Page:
• dukeofurl 2.4.1

        “Carter admits being an unbiased Speaker ‘a big ask”

        That was when he was appointed out of the blue by Key, who broke with convention by not ‘consulting’ the opposition.

        • tracey 2.4.1.1

          Not for Lockwood Smith. But then the Nats had to move him to London to ensure a 3rd term.

        • alwyn 2.4.1.2

          You have any evidence for that claim?
          Or is it just another fairy story?

  3. Dazzer 3

    Got me there. I thought you were talking out Mallard. Yes, he should be docked his pay for not doing his job.

  4. Wayne 4

    Parliamentary Question Time is the principal place where the opposition holds the government to account. While I appreciate the questions are allocated according to the size of the party, and thus it appears that this is not about holding the government to account, that ignores the real and substantive purpose of Question Time. Which is the opposition testing government ministers and holding them to account.

    So Question Time matters a lot to oppositions. It is their major opportunity to show their mettle. Thus any perceived unfairness has more bite in Question Time than at any other time during House proceedings. Oppositions losing questions is vastly more significant than governments losing questions (which are patsies anyway).

    The Speaker will be concerned if he gets seriously offside with the opposition. And the opposition is clearly signalling that.

    I imagine the Speaker will be thinking twice about the wisdom of docking the oppositions questions, at least at the rate he does. The threshold to do so, from what I have seen of the current question time, ought to be higher than it currently is. Previously it was a pretty rare thing to lose a question, now it is a regular occurrence mostly due to how the Speaker runs Question time.

    • Anne 4.1

      Perhaps if your side of the house stopped being so vindictive and petty minded then maybe they wouldn’t lose so many supplementary questions.

      I don’t get to watch all that much of QT, but what I have seen suggests its about ‘even steven’ with perhaps a handful of extra penalties over time for National because of their attitude. It’s time your lot stopped seething with revenge because they lost the Treasury Benches which they imagine is theirs’ by rights.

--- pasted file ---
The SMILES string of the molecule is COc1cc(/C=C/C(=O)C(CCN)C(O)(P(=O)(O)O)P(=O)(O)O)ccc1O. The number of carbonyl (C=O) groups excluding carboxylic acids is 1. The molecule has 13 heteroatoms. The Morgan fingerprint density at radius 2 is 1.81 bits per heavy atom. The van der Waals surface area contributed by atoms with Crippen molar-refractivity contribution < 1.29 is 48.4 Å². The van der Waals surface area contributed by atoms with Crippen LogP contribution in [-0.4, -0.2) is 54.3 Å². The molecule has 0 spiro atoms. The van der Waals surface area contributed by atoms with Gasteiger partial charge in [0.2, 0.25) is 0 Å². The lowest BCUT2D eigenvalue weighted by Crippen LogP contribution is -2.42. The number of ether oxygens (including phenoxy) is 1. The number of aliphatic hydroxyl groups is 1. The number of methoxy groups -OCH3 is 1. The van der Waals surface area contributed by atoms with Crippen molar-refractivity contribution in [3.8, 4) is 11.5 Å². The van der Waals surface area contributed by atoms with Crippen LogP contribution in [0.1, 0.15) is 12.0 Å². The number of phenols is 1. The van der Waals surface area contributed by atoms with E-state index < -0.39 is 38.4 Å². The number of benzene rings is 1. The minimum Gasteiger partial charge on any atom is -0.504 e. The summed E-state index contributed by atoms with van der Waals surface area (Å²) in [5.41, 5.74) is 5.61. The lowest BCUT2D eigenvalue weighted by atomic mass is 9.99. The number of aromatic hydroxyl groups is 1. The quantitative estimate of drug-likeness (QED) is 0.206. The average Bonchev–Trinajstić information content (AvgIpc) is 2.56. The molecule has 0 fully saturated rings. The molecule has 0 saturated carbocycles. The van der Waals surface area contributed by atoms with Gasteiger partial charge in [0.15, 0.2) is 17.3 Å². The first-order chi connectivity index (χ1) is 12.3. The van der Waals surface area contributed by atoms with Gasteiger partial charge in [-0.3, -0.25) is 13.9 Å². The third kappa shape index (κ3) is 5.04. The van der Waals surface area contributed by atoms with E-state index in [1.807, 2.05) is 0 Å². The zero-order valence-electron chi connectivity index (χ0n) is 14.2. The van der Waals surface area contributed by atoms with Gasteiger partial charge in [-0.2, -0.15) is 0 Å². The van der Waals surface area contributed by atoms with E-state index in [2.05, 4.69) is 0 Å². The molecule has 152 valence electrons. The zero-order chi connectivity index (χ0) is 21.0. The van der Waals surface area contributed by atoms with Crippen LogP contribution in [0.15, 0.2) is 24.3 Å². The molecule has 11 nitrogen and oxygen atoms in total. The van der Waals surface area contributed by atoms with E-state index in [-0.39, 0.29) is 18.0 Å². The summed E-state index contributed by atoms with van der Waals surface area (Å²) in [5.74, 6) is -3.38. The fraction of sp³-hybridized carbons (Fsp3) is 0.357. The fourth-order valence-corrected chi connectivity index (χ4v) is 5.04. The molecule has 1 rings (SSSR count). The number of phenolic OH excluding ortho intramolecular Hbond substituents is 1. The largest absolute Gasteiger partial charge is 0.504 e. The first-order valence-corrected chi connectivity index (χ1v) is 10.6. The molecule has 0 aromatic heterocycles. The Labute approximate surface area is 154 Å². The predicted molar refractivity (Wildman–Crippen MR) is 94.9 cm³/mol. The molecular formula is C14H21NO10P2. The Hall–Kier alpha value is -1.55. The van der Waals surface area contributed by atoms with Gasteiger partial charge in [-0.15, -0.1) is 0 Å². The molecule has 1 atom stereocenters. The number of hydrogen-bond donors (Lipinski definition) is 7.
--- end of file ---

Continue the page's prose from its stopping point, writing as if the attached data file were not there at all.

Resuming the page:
They are behaving like an entitled bunch of spoiled brats.

      • veutoviper 4.1.1

        Hate to say it, but today Mallard was handing out the supplementaries to National like a lolly scramble – and coming down on Labour Ministers like a tonne of bricks. He even called Nash a child twice, and later apologised for doing so.

        • alwyn 4.1.1.1

          Has he realised he has been going to far then?
          About time. I had high hopes that Trevor had matured a bit in his dotage, ie when he first became Speaker. Then he reverted to form though he had the sense not to get back into attacking MPs from the opposite party in the House and ending up in Court having to plead guilty to fighting in a public place and having to donate to a most appropriate charity. That was the Salvation Army Drug and Alcohol Program.
          Perhaps he can finally do something useful for New Zealand. God knows though. He has already spent more that 30 useless years in Parliament.

        • Chris 4.1.1.2

          Mallard’s always been in the wrong party, anyway.

    • veutoviper 4.2

      Wayne, I agree that:

      “While I appreciate the questions are allocated according to the size of the party, and thus it appears that this is not about holding the government to account, that ignores the real and substantive purpose of Question Time. Which is the opposition testing government ministers and holding them to account.

      So Question Time matters a lot to oppositions. It is their major opportunity to show their mettle. “

      The Opposition is currently made up of the National Party and ACT. Because it is a one man/person band, ACT gets very few questions. In the current term to date, a total of only six questions to be precise of a total of 516 questions (including today’s 12 questions).

      Under the current Oral Question Roster, today is Day 43, so ACT is scheduled to ask Question 5 (and NZF Question 10*).

      Oral Question Roster – https://www.parliament.nz/resource/en-NZ/52SCBUDeterminations201711081/8711510daa40c86a56295e2b6e5cbece93abf7da

      Today’s Oral Questions – https://www.parliament.nz/en/pb/order-paper-questions/list-of-oral-questions/oral-questions-8-may-2018/

      BUT no Seymour question at Q5. Instead Judith Collins is using the Q5 slot to ask what is becoming something of a perennial – and as such hardly a bombshell imo:

      “Hon JUDITH COLLINS to the Minister of Housing and Urban Development: How many houses will be built under the KiwiBuild programme?”

      So why is Seymour not using one of his very rare opportunities to hold the government to account?

      I do hope Seymour is not too busy practicing for ‘Dancing With the Stars’ to take his place in the House for Question Time today – but if he is (practicing his dancing instead of being in the House to hold the government to account) then why should he not be subject to some form of sanction for not doing his paid job?

      (* Darroch Ball used the NZF Q10 slot to ask questions of his fellow NZF Member Ron Mark as Minister for Veterans – not as patsy questions but very somber questions about the repatriation of bodies of NZ service personnel who died overseas.)

      • dukeofurl 4.2.1

        Will twinkle toes Seymour even be in Wellington for the house sitting this week ?

    • Barfly 4.3

      Good grief Wayne considering Carter’s behavior you are truly “jumping the shark”.

  5. Greg 5

    Speaker mallard is doing a wonderful job national just can’t cope with the loss of power well tuff

  6. Michelle 6

    What a bunch of cry babies the nats are they need to do there f..n job they are getting well paid for it. They also need to walk their talk. Why do people think this country is in such a mess who left that mess and someone else is cleaning up their shit and some stupid NZders expect the nats shit to be fixed in 6 months wise up you bunch of ders. Just like all our cow shit it will takes years to fix the mess not months.